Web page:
Reliability and predictability…

Yesterday was an eight hour shitshow. There are more polite ways to phrase it, but there are none more accurate so I’ll leave it at that. Don’t let it ever be said, though, that the gods lack a sense of humor. Where yesterday was a colossal effort to make me lose my ever-loving mind, today I found myself wandering through back rooms and hallways verifying that emergency lighting and exit signs were operating in good order during a mock power outage.

I’ve worked in a number of places where the ebb and flow of days was predictable. Whether it was food service with the regular rushes for lunch and dinner to offices that lived by the tempo of weekly reporting they all had some kind of identifiable heartbeat underlying the day to day activities. Personally I’m a fan of that kind of predictability in life. You can count on one hand the number of “good” surprises I’ve ever been party to in my professional life. Come to think of it, I’d be hard pressed to show more than a like number of good surprises in my personal life either. Suffice to say, I’m not really a fan of the unexpected.

I’ve long suspect that at least in part the utter lack of predictability in what the powers that be are going to choose to care about on any given day is one of the fundamental problems we face. Get a little reliability and predictability baked into the system, trash a bunch of archaic process and procedures that don’t make sense in the 21st century, slash half of the management layers off the org chart, and hey, who knows, we might get a little productivity and morale going around here.

Ha. Yeah. Like any of that going to happen.

Humor, or the lack thereof…

Some people are funny – and no I don’t mean in that “Hey, pull my finger” kind of way. There are virtues to that kind of humor too, of course, but I’m think more about people who can turn drop a perfectly aimed barb on a dime. They have the knack. It’s some combination of timing, ability to turn a phrase, topical awareness, and lacing your words with just enough poison to let the point drive home without ever doing more than brushing against a subject.

Sadly, there are another group of people who wield sarcasm like a brute force weapon – a cudgel with which to beat people about the head and neck repeatedly. It’s a pity, because sarcasm is a real art form when it’s done right. When it’s done wrong, it leaves you looking like a total ass. There’s a fine line there and it’s critical to know where that line is at all times.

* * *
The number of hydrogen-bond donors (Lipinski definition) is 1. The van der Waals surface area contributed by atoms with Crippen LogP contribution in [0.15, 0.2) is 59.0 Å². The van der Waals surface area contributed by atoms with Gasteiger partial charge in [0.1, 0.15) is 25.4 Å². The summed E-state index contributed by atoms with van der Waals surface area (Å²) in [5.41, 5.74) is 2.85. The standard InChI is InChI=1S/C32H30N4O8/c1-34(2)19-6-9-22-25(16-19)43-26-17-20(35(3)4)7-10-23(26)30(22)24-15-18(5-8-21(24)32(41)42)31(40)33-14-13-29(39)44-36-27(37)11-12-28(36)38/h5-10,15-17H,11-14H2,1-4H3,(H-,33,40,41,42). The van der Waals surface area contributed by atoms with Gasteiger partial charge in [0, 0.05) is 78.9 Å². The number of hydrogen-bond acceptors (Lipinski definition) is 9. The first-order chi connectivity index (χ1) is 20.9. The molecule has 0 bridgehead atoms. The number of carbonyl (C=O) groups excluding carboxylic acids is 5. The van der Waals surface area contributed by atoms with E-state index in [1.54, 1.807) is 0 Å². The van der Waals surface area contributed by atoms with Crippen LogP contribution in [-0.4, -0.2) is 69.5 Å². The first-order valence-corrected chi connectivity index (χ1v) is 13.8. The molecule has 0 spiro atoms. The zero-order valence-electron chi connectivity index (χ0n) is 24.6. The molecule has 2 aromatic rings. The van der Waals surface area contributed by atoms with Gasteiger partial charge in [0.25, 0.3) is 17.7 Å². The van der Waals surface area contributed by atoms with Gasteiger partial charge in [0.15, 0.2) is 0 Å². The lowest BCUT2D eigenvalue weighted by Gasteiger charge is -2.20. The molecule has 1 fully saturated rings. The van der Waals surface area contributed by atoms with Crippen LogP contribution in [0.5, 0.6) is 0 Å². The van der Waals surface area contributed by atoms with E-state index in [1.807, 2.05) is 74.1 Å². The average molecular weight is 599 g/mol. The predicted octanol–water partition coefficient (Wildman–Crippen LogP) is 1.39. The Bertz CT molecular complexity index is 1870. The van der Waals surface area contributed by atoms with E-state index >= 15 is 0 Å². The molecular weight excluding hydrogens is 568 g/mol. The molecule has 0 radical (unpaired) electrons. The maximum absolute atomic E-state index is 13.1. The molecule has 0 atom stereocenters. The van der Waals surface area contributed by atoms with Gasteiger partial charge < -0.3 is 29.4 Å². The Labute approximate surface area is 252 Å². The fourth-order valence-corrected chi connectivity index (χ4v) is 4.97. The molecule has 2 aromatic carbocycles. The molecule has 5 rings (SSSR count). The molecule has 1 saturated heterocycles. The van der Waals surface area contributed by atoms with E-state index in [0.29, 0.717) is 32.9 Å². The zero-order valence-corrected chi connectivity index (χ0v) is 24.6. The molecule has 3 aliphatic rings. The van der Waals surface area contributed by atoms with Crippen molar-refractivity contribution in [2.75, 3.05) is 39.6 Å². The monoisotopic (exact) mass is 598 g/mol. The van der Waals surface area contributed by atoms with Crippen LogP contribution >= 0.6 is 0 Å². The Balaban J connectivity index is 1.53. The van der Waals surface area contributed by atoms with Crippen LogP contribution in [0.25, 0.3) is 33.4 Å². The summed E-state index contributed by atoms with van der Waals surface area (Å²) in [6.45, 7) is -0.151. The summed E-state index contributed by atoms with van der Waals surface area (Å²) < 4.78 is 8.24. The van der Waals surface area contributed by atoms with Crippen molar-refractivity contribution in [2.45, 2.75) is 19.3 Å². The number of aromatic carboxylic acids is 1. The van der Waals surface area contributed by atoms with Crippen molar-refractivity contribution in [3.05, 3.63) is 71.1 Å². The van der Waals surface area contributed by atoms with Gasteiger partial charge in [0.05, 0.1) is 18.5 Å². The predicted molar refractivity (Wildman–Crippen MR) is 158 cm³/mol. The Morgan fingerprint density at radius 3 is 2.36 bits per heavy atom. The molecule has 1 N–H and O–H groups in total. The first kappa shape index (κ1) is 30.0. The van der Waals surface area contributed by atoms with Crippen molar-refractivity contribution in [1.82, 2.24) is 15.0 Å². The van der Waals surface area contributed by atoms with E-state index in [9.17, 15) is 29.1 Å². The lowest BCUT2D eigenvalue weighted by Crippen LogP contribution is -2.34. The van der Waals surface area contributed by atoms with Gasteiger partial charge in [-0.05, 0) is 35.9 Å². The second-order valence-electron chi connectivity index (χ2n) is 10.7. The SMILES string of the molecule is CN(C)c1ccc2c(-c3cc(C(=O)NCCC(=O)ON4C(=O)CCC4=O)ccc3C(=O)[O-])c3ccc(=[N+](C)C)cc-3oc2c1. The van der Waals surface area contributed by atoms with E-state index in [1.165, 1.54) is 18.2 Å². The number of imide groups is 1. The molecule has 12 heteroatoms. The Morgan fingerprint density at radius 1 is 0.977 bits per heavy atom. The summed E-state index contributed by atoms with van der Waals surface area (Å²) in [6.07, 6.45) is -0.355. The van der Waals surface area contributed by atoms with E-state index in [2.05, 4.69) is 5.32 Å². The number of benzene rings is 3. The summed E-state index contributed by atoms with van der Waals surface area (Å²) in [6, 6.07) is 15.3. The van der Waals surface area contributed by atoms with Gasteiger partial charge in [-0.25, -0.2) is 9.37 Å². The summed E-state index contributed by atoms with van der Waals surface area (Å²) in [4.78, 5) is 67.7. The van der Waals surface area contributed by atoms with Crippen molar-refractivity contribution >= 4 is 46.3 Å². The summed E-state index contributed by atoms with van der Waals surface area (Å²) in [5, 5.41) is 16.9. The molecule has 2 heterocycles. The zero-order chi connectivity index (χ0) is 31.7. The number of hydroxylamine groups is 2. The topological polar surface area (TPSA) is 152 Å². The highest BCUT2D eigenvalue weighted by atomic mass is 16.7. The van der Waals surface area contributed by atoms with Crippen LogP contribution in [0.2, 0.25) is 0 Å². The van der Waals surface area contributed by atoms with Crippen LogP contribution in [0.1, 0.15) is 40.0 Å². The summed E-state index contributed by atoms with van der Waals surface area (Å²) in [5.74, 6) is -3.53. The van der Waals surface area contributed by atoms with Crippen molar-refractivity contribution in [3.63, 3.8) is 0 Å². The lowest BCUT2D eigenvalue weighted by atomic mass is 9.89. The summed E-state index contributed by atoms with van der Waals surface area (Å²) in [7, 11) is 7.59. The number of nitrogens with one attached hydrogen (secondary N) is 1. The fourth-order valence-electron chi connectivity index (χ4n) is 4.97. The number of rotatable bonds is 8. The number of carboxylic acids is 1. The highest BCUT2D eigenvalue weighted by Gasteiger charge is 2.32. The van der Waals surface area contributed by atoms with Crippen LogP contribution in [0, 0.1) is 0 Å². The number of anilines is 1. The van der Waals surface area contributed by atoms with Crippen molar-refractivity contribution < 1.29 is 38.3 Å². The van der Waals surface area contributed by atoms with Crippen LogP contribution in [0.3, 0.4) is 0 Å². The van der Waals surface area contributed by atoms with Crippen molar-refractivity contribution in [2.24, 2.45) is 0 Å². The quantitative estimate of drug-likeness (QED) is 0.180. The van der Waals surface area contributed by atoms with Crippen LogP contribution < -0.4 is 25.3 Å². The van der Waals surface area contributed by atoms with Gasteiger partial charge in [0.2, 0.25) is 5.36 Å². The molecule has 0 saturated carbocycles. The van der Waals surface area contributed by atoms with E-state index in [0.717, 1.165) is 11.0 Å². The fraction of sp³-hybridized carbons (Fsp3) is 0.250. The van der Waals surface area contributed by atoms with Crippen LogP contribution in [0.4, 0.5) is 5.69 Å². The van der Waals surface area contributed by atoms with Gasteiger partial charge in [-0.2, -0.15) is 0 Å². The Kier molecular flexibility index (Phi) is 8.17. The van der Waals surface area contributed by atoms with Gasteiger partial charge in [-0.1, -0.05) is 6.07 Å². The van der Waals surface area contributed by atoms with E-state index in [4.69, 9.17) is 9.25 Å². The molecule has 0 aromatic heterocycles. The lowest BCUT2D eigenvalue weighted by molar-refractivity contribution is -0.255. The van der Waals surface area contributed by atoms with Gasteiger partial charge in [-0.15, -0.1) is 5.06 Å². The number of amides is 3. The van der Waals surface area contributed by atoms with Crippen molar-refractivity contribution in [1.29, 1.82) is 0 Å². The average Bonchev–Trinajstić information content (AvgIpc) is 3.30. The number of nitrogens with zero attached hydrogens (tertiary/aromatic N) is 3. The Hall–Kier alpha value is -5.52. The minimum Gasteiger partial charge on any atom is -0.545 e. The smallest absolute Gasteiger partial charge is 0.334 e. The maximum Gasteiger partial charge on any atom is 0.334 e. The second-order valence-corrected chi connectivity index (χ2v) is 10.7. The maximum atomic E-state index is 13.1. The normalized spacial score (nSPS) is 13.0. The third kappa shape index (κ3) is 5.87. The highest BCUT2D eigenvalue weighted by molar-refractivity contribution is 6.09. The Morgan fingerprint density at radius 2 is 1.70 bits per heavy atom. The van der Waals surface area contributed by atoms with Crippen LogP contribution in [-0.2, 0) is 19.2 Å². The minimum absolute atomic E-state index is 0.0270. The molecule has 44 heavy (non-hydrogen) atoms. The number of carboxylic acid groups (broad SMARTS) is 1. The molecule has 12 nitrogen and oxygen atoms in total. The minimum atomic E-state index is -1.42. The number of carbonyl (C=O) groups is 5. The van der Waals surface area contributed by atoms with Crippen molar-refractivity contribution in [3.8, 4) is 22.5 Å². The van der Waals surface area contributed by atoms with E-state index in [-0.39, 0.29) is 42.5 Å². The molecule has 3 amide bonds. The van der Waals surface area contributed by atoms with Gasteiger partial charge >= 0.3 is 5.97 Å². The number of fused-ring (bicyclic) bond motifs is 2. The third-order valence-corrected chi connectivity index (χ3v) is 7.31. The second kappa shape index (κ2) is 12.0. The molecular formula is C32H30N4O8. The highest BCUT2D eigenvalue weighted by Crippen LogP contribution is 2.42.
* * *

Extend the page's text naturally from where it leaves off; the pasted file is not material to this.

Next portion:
People who don’t have the gift just really shouldn’t try to force the issue. It shows every single time and it never stops being uncomfortable. There are few thing more awkward than a person standing around throwing out what they think are zingers while the rest of the captive audience is forced to ponder just how much of a tool that person really is. Here’s a hint: if no one else in the room is laughing, you’re probably doing it wrong. You should stop immediately. And you should consider never doing it again.

The world is a big place. Not everyone needs to have the same skills. For the love of God, if you don’t have a knack for humor please leave it to the professionals – or at least to the skilled amateurs. Sometimes it’s ok to enjoy the show rather than try to be a part of it.

Best of breed…

I’ve been using the blog a lot lately to hock my own merchandise. I’m going to spare you from a round of that this evening in the understanding that as much as I wish it might be otherwise, you might be interested in hearing a voice other than mine from time to time. In that spirit, I wanted to take this opportunity to feature three blogs that I read and enjoy on a regular basis because they’re some combination of funny, inappropriate, or informative.
I’m listing these in no particular order other than the way my bookmark folder has them organized:

1. ChowderHead – Wildly funny and decidedly inappropriate. Do you need more reasons to click over and give it a read?

2. 25ToFly – Commentary on life, blogging, and the hilarity that ensues. She’s good stuff.

3. Break Room Stories – I did a four year hitch with McDonald’s, but I was always mercifully protected from the general public by two or three flat-top grills. This blog confirms what a good idea staying in the kitchen was.

One of the things about blogging is that you tend to do a lot of reading of other blogs in your travels around the internet. Some, obviously, are better than others. If you don’t have quite as much time to wander around the internet looking for the good bits as I do, these three blogs are some of the best of breed. Give them a read. I’m sure you won’t be disappointed.